Guten Morgen, Leute! So, recently, I’ve been kinda contemplating tragedy. I’ll blame it on my English classes and all of the Shakespeare that we’ve been discussing. Tragedy is something that I think that is often misunderstood and misrepresented. I’m guilty of misjudging tragedy for a very long time myself but… I thought that I’d do a little discussion of tragedy today.
Back in Elizabethan times, there were two genres: comedy and tragedy. Comedy just meant that there was a happy ending. Tragedy meant that it ended in death or well… in grief. Nowadays, of course, we don’t just categorize things as tragedies and comedies but we have many other genres as well.
People often look at tragedy and view it as a miserable genre in which everything goes bad and is well… a real downer. And yes, by definition, tragedy is not happy. However, tragedy would not be successful—would not draw crowds—if it didn’t have more than just misery. Tragedy, I believe, shows the truest depths of human emotion. Tragedy can’t just be sad. It has to have a sort of fulfillment to it otherwise well… what was the point, right? Here, I’ll give you some examples… (spoilers to follow!)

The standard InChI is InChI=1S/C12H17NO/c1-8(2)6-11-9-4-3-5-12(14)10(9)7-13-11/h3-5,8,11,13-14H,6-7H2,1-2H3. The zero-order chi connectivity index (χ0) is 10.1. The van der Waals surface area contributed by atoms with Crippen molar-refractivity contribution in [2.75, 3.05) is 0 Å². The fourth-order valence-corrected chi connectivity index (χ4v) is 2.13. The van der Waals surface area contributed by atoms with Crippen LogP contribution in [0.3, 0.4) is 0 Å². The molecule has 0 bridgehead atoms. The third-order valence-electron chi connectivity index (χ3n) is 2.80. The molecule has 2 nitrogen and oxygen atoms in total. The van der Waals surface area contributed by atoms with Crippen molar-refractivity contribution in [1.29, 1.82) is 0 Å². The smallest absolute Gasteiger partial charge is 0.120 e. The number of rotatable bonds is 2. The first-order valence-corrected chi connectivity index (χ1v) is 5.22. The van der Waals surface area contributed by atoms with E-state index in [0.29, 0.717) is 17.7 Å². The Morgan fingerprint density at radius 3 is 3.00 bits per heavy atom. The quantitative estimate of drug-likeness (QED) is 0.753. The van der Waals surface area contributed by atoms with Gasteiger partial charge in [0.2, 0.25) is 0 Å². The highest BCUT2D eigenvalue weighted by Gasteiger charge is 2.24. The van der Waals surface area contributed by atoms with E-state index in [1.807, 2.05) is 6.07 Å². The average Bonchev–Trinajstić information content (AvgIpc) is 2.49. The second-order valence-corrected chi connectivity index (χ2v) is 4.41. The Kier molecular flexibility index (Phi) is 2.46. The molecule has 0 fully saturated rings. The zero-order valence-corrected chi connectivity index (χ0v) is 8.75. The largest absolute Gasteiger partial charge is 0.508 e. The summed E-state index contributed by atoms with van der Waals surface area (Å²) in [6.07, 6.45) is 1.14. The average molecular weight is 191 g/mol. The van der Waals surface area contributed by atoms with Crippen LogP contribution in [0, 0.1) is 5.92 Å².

In LES MISÉRABLES, while the tragic element is undeniable, it isn’t just a hopeless, sad mess. We see the happiness that Jean Valjean has in being able to see Cosette again when he dies. We get to see Valjean feeling fulfillment in his life. Every character but Javert in LES MIZ dies in a way that is fulfilling to them. For the students, they die fighting for the freedom that pulled them all together. Éponine dies in the arms of the person she loves. Valjean dies being with family and being at peace.
With A TALE OF TWO CITIES, Sydney Carton’s death is definitely tragic but, like with the deaths in LES MIZ, Sydney dies a fulfilling death, knowing that he saved Charles’ life and that he did this one last thing for Lucie. This is made evident in his last words: “It is a far, far better thing that I do, than I have ever done; it is a far, far better rest I go to, than I have ever known.” In Sydney’s last moments, he’s happier than he’s ever been in his life. And while it still pulls tears from the audience, we understand that he’s done what he knew he had to do, and it makes for a very satisfying ending.
Since I brought up Shakespeare at the beginning of this post, let’s revisit him, shall we? In ROMEO AND JULIET, we all know that the two protagonists die. Where’s the satisfaction in that? Well… that their families reconciled and were able to get past their differences which led Romeo and Juliet to all of the strife they had to face in life.
So, this has just been a few of my thoughts on tragedy. What do you think about tragedy? And, what’s your favorite tragedy/tragic character? Vielen Dank und tschüss!